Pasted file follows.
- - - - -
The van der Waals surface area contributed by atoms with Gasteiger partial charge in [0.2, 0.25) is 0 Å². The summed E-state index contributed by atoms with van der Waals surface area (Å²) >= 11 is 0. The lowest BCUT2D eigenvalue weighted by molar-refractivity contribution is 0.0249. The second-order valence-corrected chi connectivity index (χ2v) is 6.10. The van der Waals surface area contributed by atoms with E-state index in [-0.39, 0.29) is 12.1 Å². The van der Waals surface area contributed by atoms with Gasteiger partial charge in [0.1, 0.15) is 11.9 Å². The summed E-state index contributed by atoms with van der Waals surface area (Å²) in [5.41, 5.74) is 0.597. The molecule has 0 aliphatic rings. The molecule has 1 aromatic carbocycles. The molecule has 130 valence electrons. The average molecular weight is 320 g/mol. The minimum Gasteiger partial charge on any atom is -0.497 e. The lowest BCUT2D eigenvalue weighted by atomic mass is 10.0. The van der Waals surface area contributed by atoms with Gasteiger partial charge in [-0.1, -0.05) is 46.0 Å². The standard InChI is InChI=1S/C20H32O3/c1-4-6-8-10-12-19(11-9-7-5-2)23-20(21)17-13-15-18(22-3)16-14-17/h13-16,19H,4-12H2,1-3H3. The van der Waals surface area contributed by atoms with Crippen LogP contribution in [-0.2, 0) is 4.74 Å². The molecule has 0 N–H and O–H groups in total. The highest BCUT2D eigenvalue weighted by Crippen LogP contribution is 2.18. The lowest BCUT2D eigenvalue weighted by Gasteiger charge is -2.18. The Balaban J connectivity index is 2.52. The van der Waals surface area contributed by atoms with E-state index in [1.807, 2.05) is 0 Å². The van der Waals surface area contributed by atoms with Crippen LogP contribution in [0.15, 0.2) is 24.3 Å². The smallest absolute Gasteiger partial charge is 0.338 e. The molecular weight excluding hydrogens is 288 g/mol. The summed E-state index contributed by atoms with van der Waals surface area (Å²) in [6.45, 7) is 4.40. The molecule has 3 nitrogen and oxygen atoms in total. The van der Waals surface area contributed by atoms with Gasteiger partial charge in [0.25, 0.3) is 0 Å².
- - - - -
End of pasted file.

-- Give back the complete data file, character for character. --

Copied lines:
The van der Waals surface area contributed by atoms with Gasteiger partial charge in [0.2, 0.25) is 0 Å². The summed E-state index contributed by atoms with van der Waals surface area (Å²) >= 11 is 0. The lowest BCUT2D eigenvalue weighted by molar-refractivity contribution is 0.0249. The second-order valence-corrected chi connectivity index (χ2v) is 6.10. The van der Waals surface area contributed by atoms with E-state index in [-0.39, 0.29) is 12.1 Å². The van der Waals surface area contributed by atoms with Gasteiger partial charge in [0.1, 0.15) is 11.9 Å². The summed E-state index contributed by atoms with van der Waals surface area (Å²) in [5.41, 5.74) is 0.597. The molecule has 0 aliphatic rings. The molecule has 1 aromatic carbocycles. The molecule has 130 valence electrons. The average molecular weight is 320 g/mol. The minimum Gasteiger partial charge on any atom is -0.497 e. The lowest BCUT2D eigenvalue weighted by atomic mass is 10.0. The van der Waals surface area contributed by atoms with Gasteiger partial charge in [-0.1, -0.05) is 46.0 Å². The standard InChI is InChI=1S/C20H32O3/c1-4-6-8-10-12-19(11-9-7-5-2)23-20(21)17-13-15-18(22-3)16-14-17/h13-16,19H,4-12H2,1-3H3. The van der Waals surface area contributed by atoms with Crippen LogP contribution in [-0.2, 0) is 4.74 Å². The molecule has 0 N–H and O–H groups in total. The highest BCUT2D eigenvalue weighted by Crippen LogP contribution is 2.18. The lowest BCUT2D eigenvalue weighted by Gasteiger charge is -2.18. The Balaban J connectivity index is 2.52. The van der Waals surface area contributed by atoms with E-state index in [1.807, 2.05) is 0 Å². The van der Waals surface area contributed by atoms with Crippen LogP contribution in [0.15, 0.2) is 24.3 Å². The smallest absolute Gasteiger partial charge is 0.338 e. The molecular weight excluding hydrogens is 288 g/mol. The summed E-state index contributed by atoms with van der Waals surface area (Å²) in [6.45, 7) is 4.40. The molecule has 3 nitrogen and oxygen atoms in total. The van der Waals surface area contributed by atoms with Gasteiger partial charge in [0.25, 0.3) is 0 Å².